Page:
Bacon often equated the process of conveying profound emotion to the pursuit of truth. For him, this meant not only exploring the deep-seated pains and passions of individuals, but also those of the era in which lived. Bacon was a child as World War I came to a close, and began painting in earnest as World War II ramped up; he came of age and matured in a society forced to reconcile with the horrors of both conflicts. He channeled these experiences into his work, as well.
“Bacon has admitted…that one of his goals is to meet the challenge of a violent age by reviving in a meaningful modern form the primal human cry, and to restore to the community a sense of purgation and emotional release,” wrote critic Sam Hunter in the 1952 article “Francis Bacon: The Anatomy of Horror.”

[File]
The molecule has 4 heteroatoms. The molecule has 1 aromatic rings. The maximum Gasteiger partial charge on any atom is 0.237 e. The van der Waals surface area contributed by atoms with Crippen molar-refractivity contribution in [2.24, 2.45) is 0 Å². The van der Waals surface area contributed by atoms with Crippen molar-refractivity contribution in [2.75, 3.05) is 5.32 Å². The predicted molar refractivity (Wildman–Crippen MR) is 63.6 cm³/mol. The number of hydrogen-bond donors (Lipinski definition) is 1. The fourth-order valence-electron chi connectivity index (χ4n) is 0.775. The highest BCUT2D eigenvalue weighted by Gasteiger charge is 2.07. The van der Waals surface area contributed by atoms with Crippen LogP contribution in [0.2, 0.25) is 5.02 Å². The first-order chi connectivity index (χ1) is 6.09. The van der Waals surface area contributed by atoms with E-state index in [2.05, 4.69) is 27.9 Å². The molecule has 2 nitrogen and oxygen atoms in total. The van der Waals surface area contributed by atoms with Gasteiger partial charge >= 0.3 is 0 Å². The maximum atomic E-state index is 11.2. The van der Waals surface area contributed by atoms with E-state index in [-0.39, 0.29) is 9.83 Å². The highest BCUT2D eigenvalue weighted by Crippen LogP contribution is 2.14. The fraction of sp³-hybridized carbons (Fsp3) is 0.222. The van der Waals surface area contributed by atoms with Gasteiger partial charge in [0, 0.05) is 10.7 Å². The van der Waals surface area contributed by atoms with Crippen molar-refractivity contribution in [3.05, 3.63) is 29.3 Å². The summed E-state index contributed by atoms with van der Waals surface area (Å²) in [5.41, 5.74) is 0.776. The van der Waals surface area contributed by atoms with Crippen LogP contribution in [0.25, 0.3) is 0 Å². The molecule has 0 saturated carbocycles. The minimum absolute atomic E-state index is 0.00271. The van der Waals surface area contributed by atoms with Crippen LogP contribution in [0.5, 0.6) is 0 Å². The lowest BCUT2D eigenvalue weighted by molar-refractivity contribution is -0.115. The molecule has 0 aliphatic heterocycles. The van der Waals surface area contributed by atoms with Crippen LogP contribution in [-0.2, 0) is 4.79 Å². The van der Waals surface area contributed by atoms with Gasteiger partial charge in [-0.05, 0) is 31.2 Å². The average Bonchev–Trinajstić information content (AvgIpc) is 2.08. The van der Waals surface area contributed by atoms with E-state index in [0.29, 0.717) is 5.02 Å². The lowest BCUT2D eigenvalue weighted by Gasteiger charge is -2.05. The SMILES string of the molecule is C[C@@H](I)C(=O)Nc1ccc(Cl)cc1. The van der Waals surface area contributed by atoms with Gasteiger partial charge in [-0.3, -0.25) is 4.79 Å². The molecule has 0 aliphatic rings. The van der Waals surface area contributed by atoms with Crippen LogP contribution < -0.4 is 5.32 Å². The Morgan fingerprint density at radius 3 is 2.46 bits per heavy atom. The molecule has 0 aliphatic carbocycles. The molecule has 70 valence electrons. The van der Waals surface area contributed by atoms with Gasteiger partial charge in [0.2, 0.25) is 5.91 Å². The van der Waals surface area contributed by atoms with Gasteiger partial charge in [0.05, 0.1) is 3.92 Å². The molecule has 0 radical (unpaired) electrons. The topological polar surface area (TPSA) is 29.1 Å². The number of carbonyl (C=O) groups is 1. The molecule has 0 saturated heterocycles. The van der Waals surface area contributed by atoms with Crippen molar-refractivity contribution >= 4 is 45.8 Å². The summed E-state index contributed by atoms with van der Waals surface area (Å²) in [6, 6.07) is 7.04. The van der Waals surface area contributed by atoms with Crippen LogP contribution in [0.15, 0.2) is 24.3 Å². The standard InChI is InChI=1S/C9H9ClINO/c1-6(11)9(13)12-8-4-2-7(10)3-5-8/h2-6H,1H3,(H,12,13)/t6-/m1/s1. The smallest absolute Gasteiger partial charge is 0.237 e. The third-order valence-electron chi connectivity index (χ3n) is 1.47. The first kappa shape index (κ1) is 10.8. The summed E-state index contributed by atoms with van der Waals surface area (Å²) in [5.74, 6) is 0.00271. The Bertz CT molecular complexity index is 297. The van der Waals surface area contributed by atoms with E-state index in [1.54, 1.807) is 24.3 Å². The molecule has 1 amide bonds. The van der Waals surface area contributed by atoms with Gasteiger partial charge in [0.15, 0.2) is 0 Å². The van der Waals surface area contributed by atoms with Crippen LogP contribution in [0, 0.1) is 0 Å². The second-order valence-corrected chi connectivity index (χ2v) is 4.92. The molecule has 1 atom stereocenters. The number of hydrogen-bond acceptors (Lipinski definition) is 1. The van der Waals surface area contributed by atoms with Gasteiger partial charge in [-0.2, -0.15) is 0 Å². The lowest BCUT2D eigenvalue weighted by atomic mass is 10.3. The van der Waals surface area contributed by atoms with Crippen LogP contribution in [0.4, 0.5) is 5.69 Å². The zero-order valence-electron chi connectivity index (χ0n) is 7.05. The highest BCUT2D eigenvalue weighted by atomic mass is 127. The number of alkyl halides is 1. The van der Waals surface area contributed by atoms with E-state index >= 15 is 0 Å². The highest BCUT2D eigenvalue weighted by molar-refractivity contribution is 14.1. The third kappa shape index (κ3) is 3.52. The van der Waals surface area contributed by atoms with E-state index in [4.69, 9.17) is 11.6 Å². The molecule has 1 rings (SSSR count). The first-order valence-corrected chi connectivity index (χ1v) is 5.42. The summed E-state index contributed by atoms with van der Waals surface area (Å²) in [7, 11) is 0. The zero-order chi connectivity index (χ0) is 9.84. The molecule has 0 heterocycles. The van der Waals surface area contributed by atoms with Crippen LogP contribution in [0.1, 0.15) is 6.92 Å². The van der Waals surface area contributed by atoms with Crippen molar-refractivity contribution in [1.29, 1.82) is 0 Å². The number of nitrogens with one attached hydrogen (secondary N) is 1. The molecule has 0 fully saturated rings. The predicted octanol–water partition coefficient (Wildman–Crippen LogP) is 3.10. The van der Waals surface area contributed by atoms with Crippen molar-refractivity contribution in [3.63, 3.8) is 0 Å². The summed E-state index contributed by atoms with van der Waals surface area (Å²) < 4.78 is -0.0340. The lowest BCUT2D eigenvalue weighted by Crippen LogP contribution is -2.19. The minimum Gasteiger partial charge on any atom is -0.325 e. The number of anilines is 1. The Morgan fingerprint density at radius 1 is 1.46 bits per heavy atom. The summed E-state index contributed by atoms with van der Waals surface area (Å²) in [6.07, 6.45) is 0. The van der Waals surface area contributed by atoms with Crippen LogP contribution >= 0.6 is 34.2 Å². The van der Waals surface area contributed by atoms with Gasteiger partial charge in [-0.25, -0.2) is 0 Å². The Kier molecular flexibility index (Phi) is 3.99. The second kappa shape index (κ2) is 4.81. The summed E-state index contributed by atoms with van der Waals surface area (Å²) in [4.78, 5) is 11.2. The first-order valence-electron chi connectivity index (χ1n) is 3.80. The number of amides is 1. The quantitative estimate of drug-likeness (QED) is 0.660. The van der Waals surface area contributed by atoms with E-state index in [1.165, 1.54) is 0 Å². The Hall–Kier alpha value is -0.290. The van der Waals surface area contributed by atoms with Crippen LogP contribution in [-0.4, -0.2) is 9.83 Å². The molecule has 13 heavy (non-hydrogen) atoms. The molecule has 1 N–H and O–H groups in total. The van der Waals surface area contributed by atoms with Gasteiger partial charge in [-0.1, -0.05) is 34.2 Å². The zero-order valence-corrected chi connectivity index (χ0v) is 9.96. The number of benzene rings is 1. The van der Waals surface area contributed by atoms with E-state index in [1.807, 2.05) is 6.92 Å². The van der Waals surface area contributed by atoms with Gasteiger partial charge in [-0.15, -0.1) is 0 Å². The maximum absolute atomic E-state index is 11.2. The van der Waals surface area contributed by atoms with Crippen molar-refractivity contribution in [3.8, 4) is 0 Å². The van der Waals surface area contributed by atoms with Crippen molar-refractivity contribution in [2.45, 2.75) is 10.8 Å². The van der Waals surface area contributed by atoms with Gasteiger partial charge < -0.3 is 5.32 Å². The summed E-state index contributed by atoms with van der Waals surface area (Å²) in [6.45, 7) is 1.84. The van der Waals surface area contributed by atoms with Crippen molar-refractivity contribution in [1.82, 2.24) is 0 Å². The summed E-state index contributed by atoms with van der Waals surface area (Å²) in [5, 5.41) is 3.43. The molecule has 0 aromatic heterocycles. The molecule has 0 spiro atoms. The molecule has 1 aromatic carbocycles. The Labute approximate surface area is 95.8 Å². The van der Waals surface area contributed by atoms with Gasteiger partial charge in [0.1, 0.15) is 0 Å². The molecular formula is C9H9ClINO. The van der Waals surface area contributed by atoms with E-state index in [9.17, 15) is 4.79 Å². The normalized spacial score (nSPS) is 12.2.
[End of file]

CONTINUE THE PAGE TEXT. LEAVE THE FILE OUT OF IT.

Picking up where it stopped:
His work was fueled by a desire to lay bare the difficult emotions and experiences that we have a tendency to bury, in favor of presenting more positive versions of ourselves and our society. As writer Robert Penn Warren put it in his book The Grotesque in Art and Literature: Theological Reflections, Bacon insisted that “the end of art is to provide us with the fact, the truth of who we are.”
In his own words, Bacon explained this intent to writer Hugh Davies, in 1986: “Great art is always a way of concentrating, reinventing what is called fact, what we know of our existence—a reconcentration…tearing away the veils that fact acquires through time,” he said. “Really good artists tear down those veils.”